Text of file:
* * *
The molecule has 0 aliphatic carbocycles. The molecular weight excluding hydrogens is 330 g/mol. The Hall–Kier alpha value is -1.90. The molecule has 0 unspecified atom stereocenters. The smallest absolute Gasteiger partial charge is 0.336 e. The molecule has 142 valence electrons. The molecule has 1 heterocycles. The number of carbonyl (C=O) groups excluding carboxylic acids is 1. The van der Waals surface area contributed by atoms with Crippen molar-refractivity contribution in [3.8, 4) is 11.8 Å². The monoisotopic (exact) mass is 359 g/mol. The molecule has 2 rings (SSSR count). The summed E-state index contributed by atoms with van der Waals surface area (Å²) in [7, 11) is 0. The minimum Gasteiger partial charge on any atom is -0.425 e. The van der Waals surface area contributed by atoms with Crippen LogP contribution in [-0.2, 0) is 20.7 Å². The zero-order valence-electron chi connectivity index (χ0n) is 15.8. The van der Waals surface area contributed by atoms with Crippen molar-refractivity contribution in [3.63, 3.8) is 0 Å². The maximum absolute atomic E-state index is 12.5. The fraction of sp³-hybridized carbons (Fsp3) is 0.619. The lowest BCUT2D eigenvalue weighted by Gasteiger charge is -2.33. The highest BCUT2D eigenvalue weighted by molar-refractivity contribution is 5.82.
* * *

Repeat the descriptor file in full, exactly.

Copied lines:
The molecule has 0 aliphatic carbocycles. The molecular weight excluding hydrogens is 330 g/mol. The Hall–Kier alpha value is -1.90. The molecule has 0 unspecified atom stereocenters. The smallest absolute Gasteiger partial charge is 0.336 e. The molecule has 142 valence electrons. The molecule has 1 heterocycles. The number of carbonyl (C=O) groups excluding carboxylic acids is 1. The van der Waals surface area contributed by atoms with Crippen molar-refractivity contribution in [3.8, 4) is 11.8 Å². The monoisotopic (exact) mass is 359 g/mol. The molecule has 2 rings (SSSR count). The summed E-state index contributed by atoms with van der Waals surface area (Å²) in [7, 11) is 0. The minimum Gasteiger partial charge on any atom is -0.425 e. The van der Waals surface area contributed by atoms with Crippen LogP contribution in [-0.2, 0) is 20.7 Å². The zero-order valence-electron chi connectivity index (χ0n) is 15.8. The van der Waals surface area contributed by atoms with Crippen molar-refractivity contribution in [3.63, 3.8) is 0 Å². The maximum absolute atomic E-state index is 12.5. The fraction of sp³-hybridized carbons (Fsp3) is 0.619. The lowest BCUT2D eigenvalue weighted by Gasteiger charge is -2.33. The highest BCUT2D eigenvalue weighted by molar-refractivity contribution is 5.82.